How to Use Coconut Oil in Cooking and Baking

coconut oil in the kitchen 30+ uses

Have you started to use coconut oil yet? You’ve seen the pins, you’ve seen the posts in your feed, coconut oil is everywhere! I’ve seen lots and lots of ways to use it for beauty and personal care, but not as many in the kitchen. I was unsure myself so I started to experiment to see what worked.

Coconut oil has a ton of health benefits that I won’t rehash, just Google it Smile but what really drew me to coconut oil was that it was so versatile and that it was a small and simple change that could have a huge impact on your overall health! Trading out vegetable/canola oils that are GMO’S and partially hydrogenated, for coconut oil that is organic and cold pressed is simple and anyone can do it to invest in their long term overall health.

I picked up a jar from Trader Joe’s a while back have really loved finding all sorts of uses for it. I first tried Trader Joe’s Coconut Oil, but saw I was going to go through it quickly so I got a gallon of Tropical Traditions.

I use coconut oil to pop stove top popcorn,

coconut oil in the kitchen6
to season my wok and cook stir fry, to fry eggs, and sauté vegetables.
coconut oil in the kitchen9
You can also use coconut oil in baking as a butter substitute!  It can be used 1:1, so if your recipe calls for 3 Tablespoons of butter, you can use 3 Tablespoons of coconut oil. And you can also substitute it for vegetable oil or olive oil. In this case you would want to make sure the coconut oil is melted down first. So you can use coconut oil to make pancakes, waffles, and brownies, and cookies!
I just made some cookies recently, go check out the recipe for Cherry Chocolate Chip Cookies on my blog!
coconut oil in the kitchen cherry chocolate chip cookies

I really encourage you to make this simple swap! Coconut oil, in my opinion, is worth the investment because not only can you use it in the kitchen for cooking and baking, but there are tons of ways to use it around the house and on your body. It won’t go to waste!

For easier reference, here are all the ways I could think of to use coconut oil in the kitchen:

  • popcorn
  • season a wok
  • stir fry
  • eggs
  • frying foods
  • sauté vegetables
  • in homemade baby food to increase good calories
  • coat a frying pan (TJ’s even has a cooking spray – so much healthier than Pam etc.)
  • in coffee or hot chocolate
  • in waffle/pancake/brownie mixes
  • to bake cookies
  • fry quesadillas
  • pie crusts
  • mix with honey to bind homemade granola
  • wilting greens
  • in raw flaxseed/almond ‘burgers’
  • add to oatmeal
  • pizza crust
  • homemade salad dressings
  • homemade pudding
  • cookies
  • muffins
  • honey ‘butter’
  • biscuits
  • magic shell
  • truffles
  • fudge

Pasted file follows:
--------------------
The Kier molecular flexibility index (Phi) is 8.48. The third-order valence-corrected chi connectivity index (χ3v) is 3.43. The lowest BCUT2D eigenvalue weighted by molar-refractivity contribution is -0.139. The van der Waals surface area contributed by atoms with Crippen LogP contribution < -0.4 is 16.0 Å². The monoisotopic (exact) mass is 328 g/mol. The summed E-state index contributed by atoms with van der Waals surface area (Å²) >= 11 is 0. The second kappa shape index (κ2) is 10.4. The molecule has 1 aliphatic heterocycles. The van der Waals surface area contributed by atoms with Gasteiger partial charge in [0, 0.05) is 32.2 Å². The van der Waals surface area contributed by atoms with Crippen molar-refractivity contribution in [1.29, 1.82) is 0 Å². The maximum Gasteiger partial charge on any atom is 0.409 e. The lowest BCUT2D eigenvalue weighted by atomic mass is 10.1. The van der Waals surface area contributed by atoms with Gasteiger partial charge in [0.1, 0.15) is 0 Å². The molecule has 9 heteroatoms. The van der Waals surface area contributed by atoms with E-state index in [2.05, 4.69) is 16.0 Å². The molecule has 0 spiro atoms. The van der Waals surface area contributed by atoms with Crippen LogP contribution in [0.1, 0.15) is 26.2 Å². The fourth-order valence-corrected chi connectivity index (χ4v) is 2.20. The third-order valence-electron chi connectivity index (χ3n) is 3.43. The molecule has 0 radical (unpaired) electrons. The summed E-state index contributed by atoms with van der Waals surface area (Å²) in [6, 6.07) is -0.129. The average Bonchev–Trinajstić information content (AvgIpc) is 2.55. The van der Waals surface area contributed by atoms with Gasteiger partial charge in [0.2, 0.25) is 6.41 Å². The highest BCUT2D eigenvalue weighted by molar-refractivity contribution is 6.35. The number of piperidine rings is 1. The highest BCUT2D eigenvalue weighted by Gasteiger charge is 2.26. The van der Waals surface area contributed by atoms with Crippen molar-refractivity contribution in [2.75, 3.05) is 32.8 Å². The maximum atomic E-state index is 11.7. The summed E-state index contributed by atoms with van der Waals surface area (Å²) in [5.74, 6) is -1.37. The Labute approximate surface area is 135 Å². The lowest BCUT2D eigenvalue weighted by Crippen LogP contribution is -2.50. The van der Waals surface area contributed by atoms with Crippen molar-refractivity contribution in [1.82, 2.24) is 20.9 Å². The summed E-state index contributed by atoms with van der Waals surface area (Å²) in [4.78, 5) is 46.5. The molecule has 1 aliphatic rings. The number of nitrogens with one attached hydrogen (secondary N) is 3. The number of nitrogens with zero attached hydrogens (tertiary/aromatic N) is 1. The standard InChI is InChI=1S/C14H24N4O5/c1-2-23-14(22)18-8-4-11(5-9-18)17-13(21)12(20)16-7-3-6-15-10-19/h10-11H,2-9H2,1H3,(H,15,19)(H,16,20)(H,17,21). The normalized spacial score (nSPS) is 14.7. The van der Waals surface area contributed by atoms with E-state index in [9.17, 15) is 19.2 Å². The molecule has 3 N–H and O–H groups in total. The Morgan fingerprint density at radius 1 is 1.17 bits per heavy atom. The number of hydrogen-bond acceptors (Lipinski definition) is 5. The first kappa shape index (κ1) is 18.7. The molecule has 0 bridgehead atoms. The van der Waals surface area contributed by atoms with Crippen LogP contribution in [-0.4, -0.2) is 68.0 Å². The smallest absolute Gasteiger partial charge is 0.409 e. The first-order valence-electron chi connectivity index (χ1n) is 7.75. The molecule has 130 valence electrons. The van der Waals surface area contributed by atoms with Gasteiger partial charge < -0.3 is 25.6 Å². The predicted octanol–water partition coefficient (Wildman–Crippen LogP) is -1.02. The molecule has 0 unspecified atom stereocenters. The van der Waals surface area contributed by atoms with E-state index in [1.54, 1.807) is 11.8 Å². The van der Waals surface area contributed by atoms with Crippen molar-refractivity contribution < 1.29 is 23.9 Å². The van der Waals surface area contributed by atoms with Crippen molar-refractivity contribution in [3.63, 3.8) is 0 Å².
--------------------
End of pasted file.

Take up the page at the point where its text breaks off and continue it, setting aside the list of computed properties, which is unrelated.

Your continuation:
• no bake cookies

and I’m sure I’m missing some…Go out there and try it in your cooking and baking next time your recipe calls for butter or oil, try the swap. See how you like it and make a small switch that will be better for you!

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About Alex Haralson

Hi, I'm Alex and I believe with every ion in my body that what we put in our bodies is just as important as what we put on them. When I'm not sharing my fave natural cleaning solutions or creating yummy new recipes - like homemade baby food & applesauce oatmeal cookies! - you'll find me playing with power tools (totally normal, right?) and diving into new adventures with my three wee ones in tow.

A HUGE thank you to those of you that shop through our occasional affiliate links that appear on Mother's Niche!  It is of no extra cost to you, and I notice and appreciate it each time that it happens (really).  Because of you, I might be able to avoid having to cloth diaper my babies, wash and recycle my zip lock baggies, and maybe one day in the future we will be able to afford a lawn mower.  A girl can dream, right?  See my disclosure policy for more info.  Love you all!

Comments

    • says

      Hey Heidi, great question! It all depends on the kind of coconut oil. The Virgin coconut oils will have a light taste of coconut, nothing overwhelming and often you don’t taste it in the cooking. The virgin oils are the best quality and best health wise. Cold expeller pressed coconut oils have been lightly processed and should have a bland or neutral flavor. Jump over to my cookie recipe where I have links to where you can find the flavorless kind.

  1. says

    Last time I used coconut oil as a substitute in baking it solidified when I added it to the other ingredients that were slightly cold and I ended up with oil chunks that didn’t incorporate well with the rest of the ingredients. Does this make sense? How do I avoid that?

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